It's really quite sad if you think about it; not so long ago, Baz Luhrmann was the darling of Hollywood, a breath of fresh air in an increasingly formulaic industry. Audiences aren't so easily distracted these days by shiny colours and slick cinematography. More and more, they crave inner beauty over outer beauty. And perhaps it is that Baz Luhrmann hasn't quite realised this yet.
The collective worship of millions - even billions - across the planet is bound to send you a tiny bit peculiar. Maybe that's what prompted John Lennon to say that the Beatles were 'more popular than Jesus'. Could it be? Is Justin Bieber bigger than God?
Some people may dread that women will come on and talk about periods. I don't. I dread that the next 20 something white middle class male will come on and do some inadvisable and ill-conceived material on rape or pedophilia or something being LITERALLY the funniest thing that ever happened, when it LITERALLY is not.
Recent statistics suggest that 82% of people think it's acceptable to watch pirated TV shows, and the growing piracy rates back this up: the season premiere of Game of Thrones was watched illegally over one million times, compared to just over four million legitimate views, with foreign interest in the series being a large cause.
So your kid likes acting and singing and wants to be famous? You want them to be the next Harry Potter? Justin Bieber? Well, as a film director I have to say that the first thing you need to do is... STOP!
But in these austere times she also asked for better evidence of the value of culture. In short, her point was that if we want UK Government to continue investing in culture - as public spending gets the squeeze - we in the cultural industries need to demonstrate a return on that investment
Staring death right in the face though is the theme of photographer Rankin's new project 'ALIVE', which is part exhibit and part documentary, exploring the personal stories of subjects across the UK who have dealt with the prospect of dying or been survivors of terminal illnesses, living to tell their tale.
With this year's Cannes film festival now in full swing, thought it was worth sharing a Cannes travel story with a difference. In 2012, we dared to dream the impossible dream. From a wet and windy West Yorkshire all the way to the world's most glamorous film festival.
Bafta is known for celebrating excellence at ceremonies such as Sunday's Arqiva British Academy Television Awards, but it also engages in activity to help a diverse range of talented people to develop and grow in their careers.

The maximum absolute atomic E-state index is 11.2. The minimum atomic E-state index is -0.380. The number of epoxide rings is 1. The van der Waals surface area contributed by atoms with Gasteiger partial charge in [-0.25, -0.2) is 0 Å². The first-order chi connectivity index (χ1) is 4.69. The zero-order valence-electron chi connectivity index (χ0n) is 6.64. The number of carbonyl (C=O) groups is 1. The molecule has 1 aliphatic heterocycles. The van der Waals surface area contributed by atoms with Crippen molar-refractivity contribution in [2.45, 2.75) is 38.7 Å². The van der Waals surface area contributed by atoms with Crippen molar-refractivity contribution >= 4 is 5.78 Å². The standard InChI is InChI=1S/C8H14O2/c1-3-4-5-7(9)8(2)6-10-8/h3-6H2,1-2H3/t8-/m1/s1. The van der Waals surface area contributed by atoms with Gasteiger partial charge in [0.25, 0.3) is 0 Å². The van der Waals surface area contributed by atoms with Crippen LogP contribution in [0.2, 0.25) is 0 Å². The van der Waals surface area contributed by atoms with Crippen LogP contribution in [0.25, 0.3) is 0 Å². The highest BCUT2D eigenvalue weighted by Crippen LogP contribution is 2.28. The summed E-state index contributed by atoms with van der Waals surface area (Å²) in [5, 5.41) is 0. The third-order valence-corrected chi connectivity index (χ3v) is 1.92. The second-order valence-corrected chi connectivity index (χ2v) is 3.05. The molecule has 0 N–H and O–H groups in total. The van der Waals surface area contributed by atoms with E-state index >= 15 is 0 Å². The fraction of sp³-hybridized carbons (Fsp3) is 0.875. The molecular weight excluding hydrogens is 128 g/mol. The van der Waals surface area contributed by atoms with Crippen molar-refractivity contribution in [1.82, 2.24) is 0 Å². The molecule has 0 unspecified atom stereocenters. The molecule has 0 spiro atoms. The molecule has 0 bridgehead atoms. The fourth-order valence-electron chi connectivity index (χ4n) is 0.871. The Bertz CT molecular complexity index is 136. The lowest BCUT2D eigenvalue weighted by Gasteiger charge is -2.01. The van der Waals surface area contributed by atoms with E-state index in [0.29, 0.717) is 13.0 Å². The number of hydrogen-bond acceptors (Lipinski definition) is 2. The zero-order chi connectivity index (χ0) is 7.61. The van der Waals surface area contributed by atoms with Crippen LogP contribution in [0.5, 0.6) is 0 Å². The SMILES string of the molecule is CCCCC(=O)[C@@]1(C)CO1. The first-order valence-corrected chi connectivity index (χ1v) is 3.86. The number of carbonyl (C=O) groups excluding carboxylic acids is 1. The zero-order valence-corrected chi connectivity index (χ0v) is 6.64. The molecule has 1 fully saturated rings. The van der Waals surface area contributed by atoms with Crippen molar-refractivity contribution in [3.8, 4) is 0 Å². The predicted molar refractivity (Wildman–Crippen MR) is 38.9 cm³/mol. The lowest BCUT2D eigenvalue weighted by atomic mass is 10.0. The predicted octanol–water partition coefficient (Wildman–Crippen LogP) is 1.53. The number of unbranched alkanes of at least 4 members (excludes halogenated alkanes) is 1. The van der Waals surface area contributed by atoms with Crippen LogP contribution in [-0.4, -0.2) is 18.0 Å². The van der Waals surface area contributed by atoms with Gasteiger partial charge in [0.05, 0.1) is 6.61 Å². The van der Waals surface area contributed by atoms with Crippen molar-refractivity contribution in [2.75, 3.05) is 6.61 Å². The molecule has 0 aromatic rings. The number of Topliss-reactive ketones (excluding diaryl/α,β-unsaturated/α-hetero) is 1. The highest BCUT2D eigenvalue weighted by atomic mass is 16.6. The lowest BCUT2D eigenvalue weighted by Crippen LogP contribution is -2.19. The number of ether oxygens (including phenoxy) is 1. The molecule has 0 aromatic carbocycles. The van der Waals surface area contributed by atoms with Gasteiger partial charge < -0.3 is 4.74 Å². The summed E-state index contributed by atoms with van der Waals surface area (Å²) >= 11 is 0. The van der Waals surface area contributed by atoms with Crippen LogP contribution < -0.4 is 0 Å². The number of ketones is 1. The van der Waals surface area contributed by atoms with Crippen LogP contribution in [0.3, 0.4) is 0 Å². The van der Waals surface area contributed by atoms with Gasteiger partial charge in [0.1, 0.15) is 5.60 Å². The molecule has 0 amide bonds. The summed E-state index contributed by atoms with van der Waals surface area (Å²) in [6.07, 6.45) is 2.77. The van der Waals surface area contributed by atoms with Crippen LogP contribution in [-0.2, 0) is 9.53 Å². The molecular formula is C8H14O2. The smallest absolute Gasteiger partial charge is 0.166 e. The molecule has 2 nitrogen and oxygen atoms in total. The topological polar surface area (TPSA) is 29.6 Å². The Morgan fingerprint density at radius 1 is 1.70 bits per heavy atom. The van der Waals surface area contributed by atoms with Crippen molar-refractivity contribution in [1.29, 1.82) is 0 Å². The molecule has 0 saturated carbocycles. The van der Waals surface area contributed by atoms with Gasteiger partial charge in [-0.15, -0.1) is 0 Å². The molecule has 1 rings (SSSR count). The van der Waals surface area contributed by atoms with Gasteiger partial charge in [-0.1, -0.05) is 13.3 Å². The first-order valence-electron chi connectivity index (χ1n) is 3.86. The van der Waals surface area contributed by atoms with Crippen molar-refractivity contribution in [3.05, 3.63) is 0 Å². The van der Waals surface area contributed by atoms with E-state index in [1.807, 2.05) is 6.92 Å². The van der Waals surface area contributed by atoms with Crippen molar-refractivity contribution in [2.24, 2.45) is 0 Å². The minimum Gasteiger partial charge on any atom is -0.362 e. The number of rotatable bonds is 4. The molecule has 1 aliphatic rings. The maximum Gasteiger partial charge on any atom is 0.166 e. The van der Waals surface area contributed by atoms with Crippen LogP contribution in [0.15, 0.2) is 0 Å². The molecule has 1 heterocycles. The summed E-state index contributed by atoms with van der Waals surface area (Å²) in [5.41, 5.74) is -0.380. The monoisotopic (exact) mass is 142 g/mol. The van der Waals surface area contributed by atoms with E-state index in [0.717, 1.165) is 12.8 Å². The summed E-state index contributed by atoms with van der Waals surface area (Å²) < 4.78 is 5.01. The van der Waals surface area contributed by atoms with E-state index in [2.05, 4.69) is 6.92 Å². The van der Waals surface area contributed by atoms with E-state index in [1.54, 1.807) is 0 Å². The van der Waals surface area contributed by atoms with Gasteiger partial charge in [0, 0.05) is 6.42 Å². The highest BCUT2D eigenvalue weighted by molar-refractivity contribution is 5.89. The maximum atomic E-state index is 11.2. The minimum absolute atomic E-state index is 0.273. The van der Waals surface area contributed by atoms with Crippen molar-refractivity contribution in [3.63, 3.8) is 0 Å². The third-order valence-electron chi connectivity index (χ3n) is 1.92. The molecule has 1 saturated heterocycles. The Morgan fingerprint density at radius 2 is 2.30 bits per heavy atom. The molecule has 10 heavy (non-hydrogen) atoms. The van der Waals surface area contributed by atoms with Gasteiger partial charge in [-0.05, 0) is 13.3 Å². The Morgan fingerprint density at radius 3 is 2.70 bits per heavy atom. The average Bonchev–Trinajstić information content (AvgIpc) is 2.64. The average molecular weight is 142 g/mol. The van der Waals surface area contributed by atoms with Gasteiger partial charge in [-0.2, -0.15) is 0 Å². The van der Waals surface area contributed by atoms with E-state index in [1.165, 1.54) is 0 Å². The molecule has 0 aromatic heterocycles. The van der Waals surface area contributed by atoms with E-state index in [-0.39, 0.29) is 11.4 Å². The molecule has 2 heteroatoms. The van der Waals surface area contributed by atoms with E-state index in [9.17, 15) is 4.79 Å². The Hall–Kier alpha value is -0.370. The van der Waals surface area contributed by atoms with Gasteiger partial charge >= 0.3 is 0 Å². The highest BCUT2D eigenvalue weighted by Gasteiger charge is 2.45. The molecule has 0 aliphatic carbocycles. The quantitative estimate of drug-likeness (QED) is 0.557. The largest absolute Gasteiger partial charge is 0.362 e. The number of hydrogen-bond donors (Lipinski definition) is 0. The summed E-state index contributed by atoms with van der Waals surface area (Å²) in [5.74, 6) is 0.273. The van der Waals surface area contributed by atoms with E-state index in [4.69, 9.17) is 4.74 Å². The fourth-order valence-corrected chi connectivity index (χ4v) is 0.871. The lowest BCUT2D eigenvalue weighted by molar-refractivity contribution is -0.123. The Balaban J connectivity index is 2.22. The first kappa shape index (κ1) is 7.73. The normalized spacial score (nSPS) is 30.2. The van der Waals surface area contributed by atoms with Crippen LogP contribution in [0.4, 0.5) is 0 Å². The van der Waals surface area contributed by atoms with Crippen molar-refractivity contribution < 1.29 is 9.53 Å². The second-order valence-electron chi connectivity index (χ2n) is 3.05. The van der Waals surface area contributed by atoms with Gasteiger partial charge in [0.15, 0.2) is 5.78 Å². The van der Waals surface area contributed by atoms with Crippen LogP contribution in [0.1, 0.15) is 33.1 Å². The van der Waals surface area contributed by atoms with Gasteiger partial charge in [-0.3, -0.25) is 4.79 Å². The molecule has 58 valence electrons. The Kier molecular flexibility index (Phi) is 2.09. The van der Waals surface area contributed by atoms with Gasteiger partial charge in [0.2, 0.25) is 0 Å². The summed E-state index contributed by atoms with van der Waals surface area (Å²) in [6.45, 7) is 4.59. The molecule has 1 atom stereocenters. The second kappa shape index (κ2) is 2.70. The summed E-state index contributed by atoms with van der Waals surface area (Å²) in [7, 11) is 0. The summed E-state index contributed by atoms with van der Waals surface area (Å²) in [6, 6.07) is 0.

It was a Paralympics where spectators finally started to focus on ability rather than disability, a request many Paralympians have always made. Come As You Are, which will be released in the UK on 7 June, could not have chosen better timing.
One of the problems with adapting a famous literary work for film is that there is a lot of subtext and nuance to try and capture in a visual super-text medium. This problem is compounded when the director is known for his visual flair rather than his subtlety.
Baz Luhrmann's adaptation of F. Scott Fitzgerald's classic novel The Great Gatsby is like a fast-spinning glitterball of excess on the cinema screen.
If a film ultimately about emptiness leaves you 142 lavish minutes later feeling thoroughly depleted, does that mean it's a brilliant film? Discuss.
We're currently in the throes of a Great-Gatsby mania; beaded flapper dresses, tipped blazers and straw boaters are suddenly the height of fashion and Gatsby-themed, well, anything - charity galas, cocktails, pop-up speakeasies, even hotel suites.
The Great Gatsby is stunning, but it's meaningfully, provocatively stunning. This isn't just awesome spectacle for spectacle's sake. Luhrmann uses sensory overload in a similar way to Harmony Korine in Springbreakers - to disorientate the audience and send them reeling into a hallucinogenic whirl.
I think we can all agree that the last thing the film world needs as another tale of mopey, bloodsucking teenagers, but Neil Jordan's latest vampirical tale, Byzantium, is clearly doing everything it can to distance itself from the world of Stephanie Meyer.